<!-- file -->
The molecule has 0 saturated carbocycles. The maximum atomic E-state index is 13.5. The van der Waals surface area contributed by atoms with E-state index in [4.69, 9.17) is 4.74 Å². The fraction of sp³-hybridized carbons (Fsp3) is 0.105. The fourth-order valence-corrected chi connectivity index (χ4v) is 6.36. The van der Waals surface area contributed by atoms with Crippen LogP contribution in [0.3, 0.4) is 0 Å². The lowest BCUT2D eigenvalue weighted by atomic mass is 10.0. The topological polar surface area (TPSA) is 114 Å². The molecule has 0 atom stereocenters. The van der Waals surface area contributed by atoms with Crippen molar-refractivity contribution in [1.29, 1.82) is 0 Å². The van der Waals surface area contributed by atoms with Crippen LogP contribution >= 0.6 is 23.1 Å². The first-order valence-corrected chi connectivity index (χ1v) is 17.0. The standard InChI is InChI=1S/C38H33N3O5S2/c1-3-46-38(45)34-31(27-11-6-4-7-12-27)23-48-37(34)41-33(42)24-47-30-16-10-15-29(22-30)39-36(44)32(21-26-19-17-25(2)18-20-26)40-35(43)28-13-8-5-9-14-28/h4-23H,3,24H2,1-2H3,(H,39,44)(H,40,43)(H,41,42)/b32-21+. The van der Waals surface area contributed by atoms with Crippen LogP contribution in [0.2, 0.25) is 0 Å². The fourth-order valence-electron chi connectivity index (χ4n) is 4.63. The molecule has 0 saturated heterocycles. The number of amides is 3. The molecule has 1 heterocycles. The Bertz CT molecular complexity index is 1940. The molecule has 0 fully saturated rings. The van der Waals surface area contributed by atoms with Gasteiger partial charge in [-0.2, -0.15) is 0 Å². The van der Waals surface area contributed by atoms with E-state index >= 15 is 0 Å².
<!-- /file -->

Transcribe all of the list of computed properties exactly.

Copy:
The molecule has 0 saturated carbocycles. The maximum atomic E-state index is 13.5. The van der Waals surface area contributed by atoms with E-state index in [4.69, 9.17) is 4.74 Å². The fraction of sp³-hybridized carbons (Fsp3) is 0.105. The fourth-order valence-corrected chi connectivity index (χ4v) is 6.36. The van der Waals surface area contributed by atoms with Crippen LogP contribution in [0.3, 0.4) is 0 Å². The lowest BCUT2D eigenvalue weighted by atomic mass is 10.0. The topological polar surface area (TPSA) is 114 Å². The molecule has 0 atom stereocenters. The van der Waals surface area contributed by atoms with Crippen molar-refractivity contribution in [1.29, 1.82) is 0 Å². The van der Waals surface area contributed by atoms with Crippen LogP contribution >= 0.6 is 23.1 Å². The first-order valence-corrected chi connectivity index (χ1v) is 17.0. The standard InChI is InChI=1S/C38H33N3O5S2/c1-3-46-38(45)34-31(27-11-6-4-7-12-27)23-48-37(34)41-33(42)24-47-30-16-10-15-29(22-30)39-36(44)32(21-26-19-17-25(2)18-20-26)40-35(43)28-13-8-5-9-14-28/h4-23H,3,24H2,1-2H3,(H,39,44)(H,40,43)(H,41,42)/b32-21+. The van der Waals surface area contributed by atoms with Crippen LogP contribution in [0.2, 0.25) is 0 Å². The fourth-order valence-electron chi connectivity index (χ4n) is 4.63. The molecule has 0 saturated heterocycles. The number of amides is 3. The molecule has 1 heterocycles. The Bertz CT molecular complexity index is 1940. The molecule has 0 fully saturated rings. The van der Waals surface area contributed by atoms with Gasteiger partial charge in [-0.2, -0.15) is 0 Å². The van der Waals surface area contributed by atoms with E-state index >= 15 is 0 Å².